I decided to read this book because I’m planning to get involved in a Start Up Ecosystem very soon. I went through The Founders Institute in 2013, but left without a business that I was passionate enough about to pursue, so I decided to put it on hold. This is the main lesson I’ve learned in all my business research: If you’re not genuinely passionate about it, have the right team, and are 110% sure that you’re willing to see it to the end, then don’t even waste your time starting.
Book background: This book compares the ecosystems of nature and science to the ecosystem of business (start up) innovation, specifically in Silicon Valley where it has been most economically successful. The authors and contributors are Silicon Valley veterans who have deep experience in venture capital, private equity, start ups, company formation, incentive distribution, and the list goes on and on.
This is a list of people who this book is most relevant to (most to least):
- People with the ambition of creating a start up incubator or accelerator.
- Start up incubator or accelerator operators and employees.
- If you’re an entrepreneur who is considering joining a start up incubator or accelerator, read and make a list of what characteristics are most important to you in your decision.
- A business owner who wants to create or improve their company culture to foster better communication and innovation.
The author’s basic idea of a productive and innovative ecosystem, specifically silicon valley, is that 1+1 does NOT = 2. It equals 100, 1000, or even 1 million. Talent, ideas and capital are the 3 main assets that need to flow freely to create innovation, but because of many barriers these assets are difficult to blend together effectively. “We can think of ideas, talent, and capital like particles that are limited by the speed at which they flow.”
Here are some of their “rules of the rainforest” that contribute to success:
Rule #1: break rules and dream.
Rule #2: open doors and listen.
Rule #3: trust and be trusted.
Rule #4: experiment and iterate together.
Rule #5: seek fairness, not advantage.
Rule #6: err, fail, and persist.
Rule #7: pay it forward.
These rules must become part of the culture of the ecosystem for it to be effective, productive, and innovative.
This a contract the authors have people who want to become part of “The Rainforest” to sign:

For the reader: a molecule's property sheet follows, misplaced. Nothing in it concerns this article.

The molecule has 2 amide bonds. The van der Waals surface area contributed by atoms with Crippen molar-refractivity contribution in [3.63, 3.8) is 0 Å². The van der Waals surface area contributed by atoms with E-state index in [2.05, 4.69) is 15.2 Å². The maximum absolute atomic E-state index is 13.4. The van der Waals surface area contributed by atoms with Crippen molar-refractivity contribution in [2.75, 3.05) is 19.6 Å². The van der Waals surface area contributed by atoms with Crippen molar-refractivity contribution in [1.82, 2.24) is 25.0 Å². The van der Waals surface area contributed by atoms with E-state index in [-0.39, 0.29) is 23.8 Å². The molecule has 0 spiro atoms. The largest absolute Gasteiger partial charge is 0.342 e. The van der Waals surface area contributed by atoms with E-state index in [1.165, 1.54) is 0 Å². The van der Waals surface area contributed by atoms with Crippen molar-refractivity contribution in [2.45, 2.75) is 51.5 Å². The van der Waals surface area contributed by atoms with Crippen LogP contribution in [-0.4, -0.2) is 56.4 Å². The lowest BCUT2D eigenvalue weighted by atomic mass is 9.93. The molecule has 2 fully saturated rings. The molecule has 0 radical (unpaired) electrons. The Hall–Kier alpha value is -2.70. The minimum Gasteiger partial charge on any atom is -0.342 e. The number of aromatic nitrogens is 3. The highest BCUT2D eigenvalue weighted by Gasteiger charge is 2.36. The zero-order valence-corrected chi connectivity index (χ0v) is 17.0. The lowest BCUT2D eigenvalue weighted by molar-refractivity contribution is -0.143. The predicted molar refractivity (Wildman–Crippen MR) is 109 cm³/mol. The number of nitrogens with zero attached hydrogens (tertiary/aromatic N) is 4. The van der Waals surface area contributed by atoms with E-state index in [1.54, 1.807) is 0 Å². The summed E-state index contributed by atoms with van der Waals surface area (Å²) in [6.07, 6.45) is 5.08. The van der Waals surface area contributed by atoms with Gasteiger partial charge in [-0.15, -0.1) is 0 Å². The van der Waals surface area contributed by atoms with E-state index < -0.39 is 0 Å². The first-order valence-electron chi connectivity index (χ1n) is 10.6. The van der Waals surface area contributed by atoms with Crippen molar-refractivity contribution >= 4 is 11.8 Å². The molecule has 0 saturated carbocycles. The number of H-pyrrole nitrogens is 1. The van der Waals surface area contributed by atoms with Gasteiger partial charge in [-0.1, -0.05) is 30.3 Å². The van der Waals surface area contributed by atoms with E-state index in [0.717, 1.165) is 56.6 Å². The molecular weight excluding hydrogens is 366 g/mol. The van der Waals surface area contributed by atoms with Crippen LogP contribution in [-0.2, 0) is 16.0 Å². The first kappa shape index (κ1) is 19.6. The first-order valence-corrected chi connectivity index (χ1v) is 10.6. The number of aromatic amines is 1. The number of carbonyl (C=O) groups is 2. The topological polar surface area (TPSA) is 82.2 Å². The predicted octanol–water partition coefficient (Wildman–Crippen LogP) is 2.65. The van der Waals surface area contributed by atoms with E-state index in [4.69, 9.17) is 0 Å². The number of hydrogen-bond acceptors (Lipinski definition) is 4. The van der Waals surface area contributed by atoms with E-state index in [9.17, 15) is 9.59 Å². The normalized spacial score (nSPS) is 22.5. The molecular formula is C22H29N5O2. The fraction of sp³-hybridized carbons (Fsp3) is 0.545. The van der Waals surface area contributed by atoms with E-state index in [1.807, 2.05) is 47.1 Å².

Some of my favorite quotes from the book:
Real-life linkages are human-to-human, not group-to-group.
Experience shows that it pays to be open-minded to new people, to be helpful, and to treat each person as if they might have “the next” valuable opportunity
The Rainforest requires that individuals strive to create fair transactions with each other, not advantageous transactions. This is not easy in most of the world, where business is about “winning” against the other person.
Commenting on “frontier culture,” which is settlers taking a risky move and coming out to Cali:
“On the frontier, impermanence and uncertainty was the norm. There was no choice but to “give things a try”.
On the East Coast, money was power. Money called the shots. You see this behavior on Wall Street. You see it everywhere in fact. In most places in the world, the presumption in business is that money dominates and sets the rules. But the West Coast was different.
“In Boston, it was the entrepreneurs who dressed nicely and showed up on time to impress the investors,” Phil remembers. “In Silicon Valley, it was the opposite.”2
“What an entrepreneur needs from a venture capitalist is a flow of insights, opportunities, and resources.
|Designing Rainforests is about enhancing the quantum probabilities of innovation, not attempting to engineer perfection.|
|We are all simply ingredients in a biological soup, doing our best to live, learn, laugh, love, and innovate together.|
|The last great frontier to cross is the one that divides two souls.|
Remember that love is a way of connecting two people, a transaction of a sort, but with long credit lines and flexible terms of repayment. In this sense, love is the ultimate enabler of the Rainforest. Love is hard, though, when the world seems to change so quickly.
Further research for those very interested in the book and industry in general:
- There are three major daily newsletters in the American venture business―Private Equity Hub, VentureWire, and Fortune Finance (edited by Dan Primack)—which provide a steady stream of social feedback for the industry, including castigations of venture firms that mistreat their entrepreneurs.
- Another source—the website http://www.TheFunded.com―enables entrepreneurs to provide candid, anonymous eBay-like ratings and reviews of investors.
Here’s a short video I found on Youtube as another summary: